Staying Safe With Snow on the Ground


If you’re living somewhere on the East Coast, you know that we got a lot of snow this past weekend. I was amazed waking up Saturday to see just how much had fallen. I’ve always loved how snow can transform the landscape overnight and it was wonderful to get outside and wander around with my family. With that said, there can be a dark side to big snowfalls. Icy sidewalks and roads and colder than usual can pose a real danger to people trying to get around during the winter months. I want to take a few moments to remind you of the health dangers present during the wintertime so you can keep yourself safe while enjoying the best of what the winter has to offer.

Dress for Success

Normally that motto applies to job interviews, but it couldn’t be more important when it comes to severe winter weather. In this case, you’ll want to be wearing several warm layers that will allow you to adapt easily to being inside where it’s warm and outside where it’s cold. To start off, you want to have the layer that’s closest to your skin, like an undershirt for example, be a material that dries fast and wicks away moisture, similar to what you might look for in a sports shirt. When you work up a sweat walking through the snow or shivering in the cold, it doesn’t evaporate the way it does in the heat. Instead, it sits against your skin and makes you even colder when you stop moving. Cotton is the biggest offender in this situation. A wicking material will get this sweat away from your skin and help to insulate you when your body starts to cool down.

More: Preventing Winter Injuries

The outer layer is also important. Wearing something that will cut the wind will help prevent the cold air from drawing away the pocket of warm air your body creates around itself. It doesn’t matter how many warm layers you have underneath if you don’t have a wind-breaking outer layer. Finally, think carefully about what you put on your feet, hands, and head. Your fingers, toes, ears, and face are the most likely to be affected by frostbite if it’s really cold out. Mittens are better than gloves since they hold your fingers together, which helps keep them warm. Wear a nice pair of thick socks with boots that won’t let in water. Finally, wear a hat that covers your ears and a scarf for your face if it’s cold enough.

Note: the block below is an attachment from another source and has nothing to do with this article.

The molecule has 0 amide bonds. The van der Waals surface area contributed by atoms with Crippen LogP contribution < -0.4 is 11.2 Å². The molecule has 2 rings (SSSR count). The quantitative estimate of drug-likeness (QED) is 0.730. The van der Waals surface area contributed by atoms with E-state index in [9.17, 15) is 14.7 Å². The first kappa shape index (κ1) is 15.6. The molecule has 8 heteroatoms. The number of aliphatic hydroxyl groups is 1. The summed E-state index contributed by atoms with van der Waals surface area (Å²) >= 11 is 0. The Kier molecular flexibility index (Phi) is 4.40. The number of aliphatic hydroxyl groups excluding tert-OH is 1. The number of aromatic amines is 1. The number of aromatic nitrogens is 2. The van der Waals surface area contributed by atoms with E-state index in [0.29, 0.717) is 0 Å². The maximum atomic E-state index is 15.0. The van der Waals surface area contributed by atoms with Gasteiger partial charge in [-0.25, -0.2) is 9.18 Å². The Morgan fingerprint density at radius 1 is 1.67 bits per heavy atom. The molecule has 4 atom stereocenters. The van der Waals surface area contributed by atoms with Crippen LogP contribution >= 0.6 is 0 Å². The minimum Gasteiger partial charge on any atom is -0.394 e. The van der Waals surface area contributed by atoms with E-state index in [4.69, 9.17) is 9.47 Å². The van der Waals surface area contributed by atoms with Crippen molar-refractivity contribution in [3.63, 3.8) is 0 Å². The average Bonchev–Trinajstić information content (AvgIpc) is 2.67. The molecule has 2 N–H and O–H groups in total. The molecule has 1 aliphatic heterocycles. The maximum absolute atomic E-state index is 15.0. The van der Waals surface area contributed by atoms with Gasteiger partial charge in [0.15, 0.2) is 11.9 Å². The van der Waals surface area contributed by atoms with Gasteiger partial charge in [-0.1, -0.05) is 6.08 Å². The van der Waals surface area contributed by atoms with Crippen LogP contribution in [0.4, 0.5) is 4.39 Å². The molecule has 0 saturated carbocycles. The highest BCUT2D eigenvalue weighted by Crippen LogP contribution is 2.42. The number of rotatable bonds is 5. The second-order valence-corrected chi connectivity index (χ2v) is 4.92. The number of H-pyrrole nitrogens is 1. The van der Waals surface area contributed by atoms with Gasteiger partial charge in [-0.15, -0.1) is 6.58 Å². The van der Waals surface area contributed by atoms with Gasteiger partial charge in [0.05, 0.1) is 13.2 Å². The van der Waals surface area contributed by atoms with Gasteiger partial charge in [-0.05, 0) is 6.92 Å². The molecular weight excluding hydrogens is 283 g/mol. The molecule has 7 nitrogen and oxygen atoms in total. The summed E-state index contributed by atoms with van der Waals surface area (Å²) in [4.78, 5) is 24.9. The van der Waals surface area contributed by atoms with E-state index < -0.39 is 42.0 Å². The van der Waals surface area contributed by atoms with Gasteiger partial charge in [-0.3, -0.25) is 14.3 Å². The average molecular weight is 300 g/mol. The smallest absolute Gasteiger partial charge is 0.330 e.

The Dangers of Frostbite

Most people have heard of frostbite, but few know exactly what it is, what the signs are, or what to do if it shows up. Frostbite happens when parts of our body are exposed to cold so extreme that the blood pumping through them isn’t enough to stay warm. They start to cool and then eventually freeze. The skin can turn red or start to go a pale, waxy color and you often lose feeling in the area. If you think you or someone you know has frostbite, the most important thing to do is get to a warm place where you can avoid getting colder and start to thaw frostbitten areas. Don’t rub the areas to warm them, since this can damage the tissues. Instead, use warm water for 15 to 30 minutes. Avoid direct heat from a heating pad or heater since the lack of sensation can lead to accidental burns. Finally, if you think frostbite has occurred, even if it’s mild, you should see a doctor immediately.

Staying Safe in Your Car